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“Are You Creating Authentic Art or Just Feeding the Machine?”

“Are You Creating Authentic Art or Just Feeding the Machine?”

I just finished watching American Fiction.

What a great film.

Watching that, while working with AI to turn a thoughtful blog post into a YouTube-esque catchy and quickly edited video, all on top of the amazing blog post that Seth Godin wrote on the TL;DR dilemma, made me reflect deeply.

The way Seth ended that post was a challenge to creators, and I would say that includes writers, to not get lost in the culture-satisfying machine that takes things that matter and turns them into just a bite. The culture draws and encourages people toward taking their stakes, the life that they fought hard through, and grinding it up to make little burger bites to feed the masses—to make little meatballs that would deface some wonderfully handcrafted pasta.

I’m no different. As a matter of fact, I may even be worse in the midst of this journey towards building this media company. Telling myself that I want to spend more and more time doing what I love—creating authentic art and telling stories—I spend more time finding shortcuts to produce. If my journey becomes a collection of shortcuts, the product is going to be TV dinners and microwave meals instead of aged and cured beef served with joy and a smile.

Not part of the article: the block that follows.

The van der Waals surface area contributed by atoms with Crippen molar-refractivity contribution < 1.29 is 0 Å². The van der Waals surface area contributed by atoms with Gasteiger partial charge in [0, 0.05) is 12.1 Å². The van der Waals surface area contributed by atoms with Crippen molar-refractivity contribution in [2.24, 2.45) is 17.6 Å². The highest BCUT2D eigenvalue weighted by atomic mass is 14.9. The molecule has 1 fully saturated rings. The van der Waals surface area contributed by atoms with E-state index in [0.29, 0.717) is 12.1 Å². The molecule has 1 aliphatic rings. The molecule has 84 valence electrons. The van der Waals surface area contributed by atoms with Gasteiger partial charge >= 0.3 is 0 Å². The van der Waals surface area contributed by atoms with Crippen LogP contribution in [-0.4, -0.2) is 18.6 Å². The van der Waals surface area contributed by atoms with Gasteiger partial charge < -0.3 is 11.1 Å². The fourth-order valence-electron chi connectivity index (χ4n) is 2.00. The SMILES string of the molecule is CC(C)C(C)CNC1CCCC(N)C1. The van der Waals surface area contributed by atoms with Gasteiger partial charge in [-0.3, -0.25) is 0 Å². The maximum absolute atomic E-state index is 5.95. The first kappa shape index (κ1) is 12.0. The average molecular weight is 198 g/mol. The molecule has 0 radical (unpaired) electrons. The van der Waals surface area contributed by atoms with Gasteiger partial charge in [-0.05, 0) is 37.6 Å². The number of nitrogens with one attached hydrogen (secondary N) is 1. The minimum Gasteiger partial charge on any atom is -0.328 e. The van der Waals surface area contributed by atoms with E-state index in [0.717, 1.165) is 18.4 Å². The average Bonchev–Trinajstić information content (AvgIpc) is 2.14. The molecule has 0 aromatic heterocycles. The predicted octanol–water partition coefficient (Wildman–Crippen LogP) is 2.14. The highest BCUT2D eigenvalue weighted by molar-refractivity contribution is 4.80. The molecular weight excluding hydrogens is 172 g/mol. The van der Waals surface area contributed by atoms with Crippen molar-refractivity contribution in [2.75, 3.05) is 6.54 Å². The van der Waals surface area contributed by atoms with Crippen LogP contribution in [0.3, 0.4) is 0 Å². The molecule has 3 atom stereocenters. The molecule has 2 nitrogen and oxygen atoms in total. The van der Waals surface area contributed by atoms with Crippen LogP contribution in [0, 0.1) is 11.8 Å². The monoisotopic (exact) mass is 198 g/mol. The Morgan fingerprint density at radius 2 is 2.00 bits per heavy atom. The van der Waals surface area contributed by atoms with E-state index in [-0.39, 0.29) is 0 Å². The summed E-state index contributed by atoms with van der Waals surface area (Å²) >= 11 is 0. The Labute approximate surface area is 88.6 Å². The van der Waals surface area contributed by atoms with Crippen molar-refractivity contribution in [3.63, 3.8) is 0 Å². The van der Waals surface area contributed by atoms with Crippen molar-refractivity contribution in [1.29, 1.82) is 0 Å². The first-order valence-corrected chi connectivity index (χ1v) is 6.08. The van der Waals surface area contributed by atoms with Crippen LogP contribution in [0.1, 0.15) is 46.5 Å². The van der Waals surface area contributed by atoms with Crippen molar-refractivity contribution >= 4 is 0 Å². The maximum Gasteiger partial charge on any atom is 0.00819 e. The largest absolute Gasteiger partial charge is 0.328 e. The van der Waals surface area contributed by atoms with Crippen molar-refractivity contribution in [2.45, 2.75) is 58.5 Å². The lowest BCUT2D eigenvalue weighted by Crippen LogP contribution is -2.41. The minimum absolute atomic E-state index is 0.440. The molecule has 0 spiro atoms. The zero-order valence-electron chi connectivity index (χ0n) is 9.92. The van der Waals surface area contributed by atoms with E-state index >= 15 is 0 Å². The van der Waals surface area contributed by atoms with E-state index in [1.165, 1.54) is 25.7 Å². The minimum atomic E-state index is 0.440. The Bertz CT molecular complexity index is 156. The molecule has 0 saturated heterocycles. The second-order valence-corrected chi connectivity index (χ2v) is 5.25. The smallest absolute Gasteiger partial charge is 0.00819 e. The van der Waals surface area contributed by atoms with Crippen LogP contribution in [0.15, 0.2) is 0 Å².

authentic art 2So, the question of life, the question of culture, the question of what to do with the work of your hands doesn’t come down to what your career title is. It doesn’t even come down to what you feel called to produce. But it does come down to who you want to be and who you are becoming.

It’s days like these, films like these, weeks like I’ve had, where I believe God is speaking to me—and now to you, any Christ-centered creatives out there—to not just take care with the soul of what we create, and to not only prevent our creations to be ground up and processed until there’s nothing left that resembles humanity. As vitally important as those are, they are not even the most important thing.

But the creative is one who pours themselves out into what they create, and as such, it’s dreadfully important that we care for our soul and be careful with whom we are becoming.

I need to remember this moment because more than any dream, any organization that I want to create, more than any future that I’m trying to build, my mind must stay focused on who I am becoming right now.

I don’t want my life to be another American Fiction.

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